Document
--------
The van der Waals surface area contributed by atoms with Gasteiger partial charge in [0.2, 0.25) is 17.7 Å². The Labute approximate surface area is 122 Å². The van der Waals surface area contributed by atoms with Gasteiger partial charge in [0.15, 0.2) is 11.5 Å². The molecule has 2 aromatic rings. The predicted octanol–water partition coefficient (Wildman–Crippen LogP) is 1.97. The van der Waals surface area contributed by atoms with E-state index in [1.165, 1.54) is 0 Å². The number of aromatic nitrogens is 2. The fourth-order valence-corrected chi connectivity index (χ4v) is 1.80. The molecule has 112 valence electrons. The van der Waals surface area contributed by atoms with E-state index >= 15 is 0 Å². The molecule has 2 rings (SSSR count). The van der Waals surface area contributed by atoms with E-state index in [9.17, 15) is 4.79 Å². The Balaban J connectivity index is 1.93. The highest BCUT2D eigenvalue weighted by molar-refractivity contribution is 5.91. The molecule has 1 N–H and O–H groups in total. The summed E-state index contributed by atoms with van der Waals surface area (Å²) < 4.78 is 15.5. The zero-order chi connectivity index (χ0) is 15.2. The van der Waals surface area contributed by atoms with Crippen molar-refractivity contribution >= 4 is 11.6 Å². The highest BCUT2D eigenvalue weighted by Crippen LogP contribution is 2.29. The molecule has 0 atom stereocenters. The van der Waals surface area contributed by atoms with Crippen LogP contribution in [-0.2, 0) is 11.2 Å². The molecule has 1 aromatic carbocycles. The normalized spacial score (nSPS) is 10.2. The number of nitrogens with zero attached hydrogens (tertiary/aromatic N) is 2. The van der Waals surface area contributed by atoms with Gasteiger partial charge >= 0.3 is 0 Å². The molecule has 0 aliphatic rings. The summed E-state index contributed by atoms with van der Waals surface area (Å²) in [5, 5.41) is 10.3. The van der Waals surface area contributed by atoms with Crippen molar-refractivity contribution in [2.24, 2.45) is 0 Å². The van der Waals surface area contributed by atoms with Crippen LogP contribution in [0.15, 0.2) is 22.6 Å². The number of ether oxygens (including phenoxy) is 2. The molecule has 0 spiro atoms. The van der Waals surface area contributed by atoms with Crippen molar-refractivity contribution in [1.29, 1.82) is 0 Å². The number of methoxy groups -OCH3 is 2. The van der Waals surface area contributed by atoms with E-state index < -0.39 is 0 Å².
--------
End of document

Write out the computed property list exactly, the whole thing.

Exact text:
The van der Waals surface area contributed by atoms with Gasteiger partial charge in [0.2, 0.25) is 17.7 Å². The Labute approximate surface area is 122 Å². The van der Waals surface area contributed by atoms with Gasteiger partial charge in [0.15, 0.2) is 11.5 Å². The molecule has 2 aromatic rings. The predicted octanol–water partition coefficient (Wildman–Crippen LogP) is 1.97. The van der Waals surface area contributed by atoms with E-state index in [1.165, 1.54) is 0 Å². The number of aromatic nitrogens is 2. The fourth-order valence-corrected chi connectivity index (χ4v) is 1.80. The molecule has 112 valence electrons. The van der Waals surface area contributed by atoms with E-state index >= 15 is 0 Å². The molecule has 2 rings (SSSR count). The van der Waals surface area contributed by atoms with E-state index in [9.17, 15) is 4.79 Å². The Balaban J connectivity index is 1.93. The highest BCUT2D eigenvalue weighted by molar-refractivity contribution is 5.91. The molecule has 1 N–H and O–H groups in total. The summed E-state index contributed by atoms with van der Waals surface area (Å²) < 4.78 is 15.5. The zero-order chi connectivity index (χ0) is 15.2. The van der Waals surface area contributed by atoms with Crippen molar-refractivity contribution >= 4 is 11.6 Å². The highest BCUT2D eigenvalue weighted by Crippen LogP contribution is 2.29. The molecule has 0 atom stereocenters. The van der Waals surface area contributed by atoms with Crippen LogP contribution in [-0.2, 0) is 11.2 Å². The molecule has 1 aromatic carbocycles. The normalized spacial score (nSPS) is 10.2. The number of nitrogens with zero attached hydrogens (tertiary/aromatic N) is 2. The van der Waals surface area contributed by atoms with Gasteiger partial charge >= 0.3 is 0 Å². The molecule has 0 aliphatic rings. The summed E-state index contributed by atoms with van der Waals surface area (Å²) in [5, 5.41) is 10.3. The van der Waals surface area contributed by atoms with Crippen molar-refractivity contribution in [2.24, 2.45) is 0 Å². The van der Waals surface area contributed by atoms with Crippen LogP contribution in [0.15, 0.2) is 22.6 Å². The number of ether oxygens (including phenoxy) is 2. The molecule has 0 spiro atoms. The van der Waals surface area contributed by atoms with Crippen molar-refractivity contribution in [1.29, 1.82) is 0 Å². The number of methoxy groups -OCH3 is 2. The van der Waals surface area contributed by atoms with E-state index < -0.39 is 0 Å².